To the layman, this is generally where the presence of magic ends. It is a subject for those engaged in battle, and one that he need not concern himself with. He does not realize that the spells of the Agriculture Base circle assist in bringing him his food, that the Civilization Base circle of magic helps light his streets at night, or that the Construction Base circle of magic has been used to fortify his house. The use of magic does dwindle once one leaves the Nations, but even in backwater towns the privileged are likely to have some manner of magical assistance in their daily lives, though generally the common folk are not provided such benefits.
While there are countless circles of magic, enough that efforts to catalog their contents are often out of date before publication, the details of each are unimportant to our discussion. Rather, it is more important to learn the general ideas of magic and the areas to which it is applicable.
It should be noted that, in general, the industries of the Nations are able to proceed without the benefit of magic and fare acceptably. However, when available, the magical support often results in a much better product. Recently, especially with the increase in trade with the Dwarves, humans, and others, the demand for such products has increased, causing more mages to eschew traditional combat training in favor of such commercial roles, which carry lower potential profits but higher reliability and markedly better prospects for survival.
Though historically construction has involved the application of onerous amounts of mundane strength and endurance, except in the case of the nobility or royalty, the increase in the availability of magical training over the last thousand years has resulted in additional mages concentrating on the field of construction. Thus, this is a key application of magic that will likely continue to grow in coming centuries, and the effects of this are not entirely known.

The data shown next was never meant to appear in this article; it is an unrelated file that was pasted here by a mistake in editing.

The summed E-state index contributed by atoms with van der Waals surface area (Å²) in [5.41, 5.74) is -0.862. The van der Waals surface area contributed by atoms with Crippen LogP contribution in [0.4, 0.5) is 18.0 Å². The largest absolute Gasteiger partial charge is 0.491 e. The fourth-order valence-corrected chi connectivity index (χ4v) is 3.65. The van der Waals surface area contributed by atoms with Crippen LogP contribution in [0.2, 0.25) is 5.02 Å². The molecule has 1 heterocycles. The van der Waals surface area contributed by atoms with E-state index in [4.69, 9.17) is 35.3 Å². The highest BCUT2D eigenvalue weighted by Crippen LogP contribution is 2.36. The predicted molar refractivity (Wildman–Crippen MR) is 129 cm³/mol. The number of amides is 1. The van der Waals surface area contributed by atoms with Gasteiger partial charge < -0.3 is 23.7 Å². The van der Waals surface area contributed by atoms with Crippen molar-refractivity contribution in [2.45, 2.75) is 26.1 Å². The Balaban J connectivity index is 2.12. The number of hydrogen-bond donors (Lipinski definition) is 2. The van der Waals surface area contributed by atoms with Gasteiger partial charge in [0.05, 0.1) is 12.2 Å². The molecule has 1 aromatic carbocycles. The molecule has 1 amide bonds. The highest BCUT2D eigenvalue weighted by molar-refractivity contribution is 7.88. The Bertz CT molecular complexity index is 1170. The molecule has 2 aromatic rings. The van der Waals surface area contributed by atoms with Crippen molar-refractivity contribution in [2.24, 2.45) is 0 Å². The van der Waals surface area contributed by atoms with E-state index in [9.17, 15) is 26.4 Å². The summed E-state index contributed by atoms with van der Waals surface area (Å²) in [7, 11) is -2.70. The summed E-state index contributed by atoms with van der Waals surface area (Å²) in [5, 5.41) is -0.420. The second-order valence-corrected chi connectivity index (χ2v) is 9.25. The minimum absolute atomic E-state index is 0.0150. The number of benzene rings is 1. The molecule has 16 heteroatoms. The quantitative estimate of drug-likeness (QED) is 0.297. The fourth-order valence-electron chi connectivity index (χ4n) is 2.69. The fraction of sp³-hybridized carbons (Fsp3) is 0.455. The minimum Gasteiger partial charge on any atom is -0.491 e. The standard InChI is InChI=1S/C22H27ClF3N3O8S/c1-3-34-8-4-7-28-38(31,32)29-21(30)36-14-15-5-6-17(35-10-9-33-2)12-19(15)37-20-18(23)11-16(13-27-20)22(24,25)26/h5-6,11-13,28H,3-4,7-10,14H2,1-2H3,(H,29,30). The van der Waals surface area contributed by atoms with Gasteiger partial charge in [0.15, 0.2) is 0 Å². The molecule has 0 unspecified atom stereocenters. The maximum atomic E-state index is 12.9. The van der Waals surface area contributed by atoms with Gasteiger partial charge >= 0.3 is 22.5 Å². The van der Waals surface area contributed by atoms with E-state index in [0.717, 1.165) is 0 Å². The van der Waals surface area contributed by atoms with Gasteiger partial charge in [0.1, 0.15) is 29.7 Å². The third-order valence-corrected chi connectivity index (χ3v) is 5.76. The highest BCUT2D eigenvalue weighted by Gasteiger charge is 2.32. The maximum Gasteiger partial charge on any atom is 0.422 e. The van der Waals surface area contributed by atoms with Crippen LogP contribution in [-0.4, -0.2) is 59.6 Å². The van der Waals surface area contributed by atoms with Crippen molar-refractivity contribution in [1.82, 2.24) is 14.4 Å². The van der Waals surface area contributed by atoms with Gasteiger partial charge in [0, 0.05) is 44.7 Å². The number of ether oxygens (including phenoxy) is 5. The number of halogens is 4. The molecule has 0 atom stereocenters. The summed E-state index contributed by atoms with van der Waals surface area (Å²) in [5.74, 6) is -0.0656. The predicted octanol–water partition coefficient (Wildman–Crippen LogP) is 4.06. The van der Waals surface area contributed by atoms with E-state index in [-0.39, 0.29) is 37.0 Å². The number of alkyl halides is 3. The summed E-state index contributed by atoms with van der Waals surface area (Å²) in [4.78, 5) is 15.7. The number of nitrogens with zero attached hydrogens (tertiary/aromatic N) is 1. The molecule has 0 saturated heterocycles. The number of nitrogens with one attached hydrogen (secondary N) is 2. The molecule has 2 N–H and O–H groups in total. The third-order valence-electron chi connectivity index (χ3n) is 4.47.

The use of magic in construction concentrates itself in two places. First, much of construction involves the transportation and erection of heavy pieces of material. Though rare, magical support in this area tends to provide either a temporary lightening of such pieces to allow them to be transported more easily by hand, or actual magical support in transportation. The latter can be riskier, as an unskilled mage may end up doing damage to the construction materials through mishandling or magical mishap, but generally provides a larger reduction in required manpower, and thus cost savings. In the Dwarven realms, a large increase in magical tunneling efforts has sprung up recently as well, due to several new tunneling spells which are much more reliable than previous ones, causing far fewer cave-ins and much better longevity. In some circles, such efforts are met with a healthy distrust, however.
Second, after construction is complete, magical reinforcement of the structure can be applied. Traditionally, this type of magic took several years and was reserved for the most vital structures, such as the city walls and palaces of the Nations. In the late 4900s, a new spell was developed which produces a poor facsimile of the traditional reinforcement, but with a fraction of the time investment. This has proved very popular with wealthy merchants and others who cannot obtain a true reinforcing from royal mages, but wish their houses and storefronts additional protection from inclement weather or hostile forces. While such services are still out of reach for the vast majority of citizens and not offered outside the Nations and other large cities, the rate of increase is such that home reinforcements may be affordable to common elves within the next several centuries.
The production of common steel weapons is, in general, left to those without the funds or wish for magical help. However, simply forging weapons and armor from magical metals requires the smith to obtain enchanted tempering oil, and many materials need additional magical support. Glaes, for instance, must be forged with fires hotter than are possible without magical aid. Mithglin, as well, requires magical aid to merge its constituent metals into the bars from which it is forged.